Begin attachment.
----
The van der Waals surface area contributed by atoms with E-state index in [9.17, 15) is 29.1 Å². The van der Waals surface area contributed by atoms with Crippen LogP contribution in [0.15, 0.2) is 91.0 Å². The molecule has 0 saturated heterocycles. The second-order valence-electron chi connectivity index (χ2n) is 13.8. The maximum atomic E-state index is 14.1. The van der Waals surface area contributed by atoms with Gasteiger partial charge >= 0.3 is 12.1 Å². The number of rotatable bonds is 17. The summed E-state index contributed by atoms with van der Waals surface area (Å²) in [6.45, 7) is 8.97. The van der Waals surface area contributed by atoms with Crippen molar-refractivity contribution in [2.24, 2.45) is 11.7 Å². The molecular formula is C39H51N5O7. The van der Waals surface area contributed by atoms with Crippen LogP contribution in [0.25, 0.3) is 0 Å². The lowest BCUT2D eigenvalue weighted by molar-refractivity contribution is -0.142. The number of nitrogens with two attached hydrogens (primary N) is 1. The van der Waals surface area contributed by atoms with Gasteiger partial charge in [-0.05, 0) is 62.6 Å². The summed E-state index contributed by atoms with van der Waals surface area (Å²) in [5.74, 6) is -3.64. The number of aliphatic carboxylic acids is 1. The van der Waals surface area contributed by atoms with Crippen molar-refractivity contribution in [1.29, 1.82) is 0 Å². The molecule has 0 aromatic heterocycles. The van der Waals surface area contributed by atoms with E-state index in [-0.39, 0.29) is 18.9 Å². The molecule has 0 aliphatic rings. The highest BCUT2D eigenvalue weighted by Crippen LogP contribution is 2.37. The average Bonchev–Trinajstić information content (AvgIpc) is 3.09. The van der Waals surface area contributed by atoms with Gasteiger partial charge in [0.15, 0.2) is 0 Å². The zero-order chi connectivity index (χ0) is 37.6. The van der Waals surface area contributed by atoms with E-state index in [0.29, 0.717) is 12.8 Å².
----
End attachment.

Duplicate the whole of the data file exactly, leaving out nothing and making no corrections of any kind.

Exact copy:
The van der Waals surface area contributed by atoms with E-state index in [9.17, 15) is 29.1 Å². The van der Waals surface area contributed by atoms with Crippen LogP contribution in [0.15, 0.2) is 91.0 Å². The molecule has 0 saturated heterocycles. The second-order valence-electron chi connectivity index (χ2n) is 13.8. The maximum atomic E-state index is 14.1. The van der Waals surface area contributed by atoms with Gasteiger partial charge >= 0.3 is 12.1 Å². The number of rotatable bonds is 17. The summed E-state index contributed by atoms with van der Waals surface area (Å²) in [6.45, 7) is 8.97. The van der Waals surface area contributed by atoms with Crippen molar-refractivity contribution in [2.24, 2.45) is 11.7 Å². The molecular formula is C39H51N5O7. The van der Waals surface area contributed by atoms with Crippen LogP contribution in [0.25, 0.3) is 0 Å². The lowest BCUT2D eigenvalue weighted by molar-refractivity contribution is -0.142. The number of nitrogens with two attached hydrogens (primary N) is 1. The van der Waals surface area contributed by atoms with Gasteiger partial charge in [-0.05, 0) is 62.6 Å². The summed E-state index contributed by atoms with van der Waals surface area (Å²) in [5.74, 6) is -3.64. The number of aliphatic carboxylic acids is 1. The van der Waals surface area contributed by atoms with Crippen molar-refractivity contribution in [1.29, 1.82) is 0 Å². The molecule has 0 aromatic heterocycles. The van der Waals surface area contributed by atoms with E-state index in [-0.39, 0.29) is 18.9 Å². The molecule has 0 aliphatic rings. The highest BCUT2D eigenvalue weighted by Crippen LogP contribution is 2.37. The average Bonchev–Trinajstić information content (AvgIpc) is 3.09. The van der Waals surface area contributed by atoms with Gasteiger partial charge in [0.15, 0.2) is 0 Å². The zero-order chi connectivity index (χ0) is 37.6. The van der Waals surface area contributed by atoms with E-state index in [0.29, 0.717) is 12.8 Å².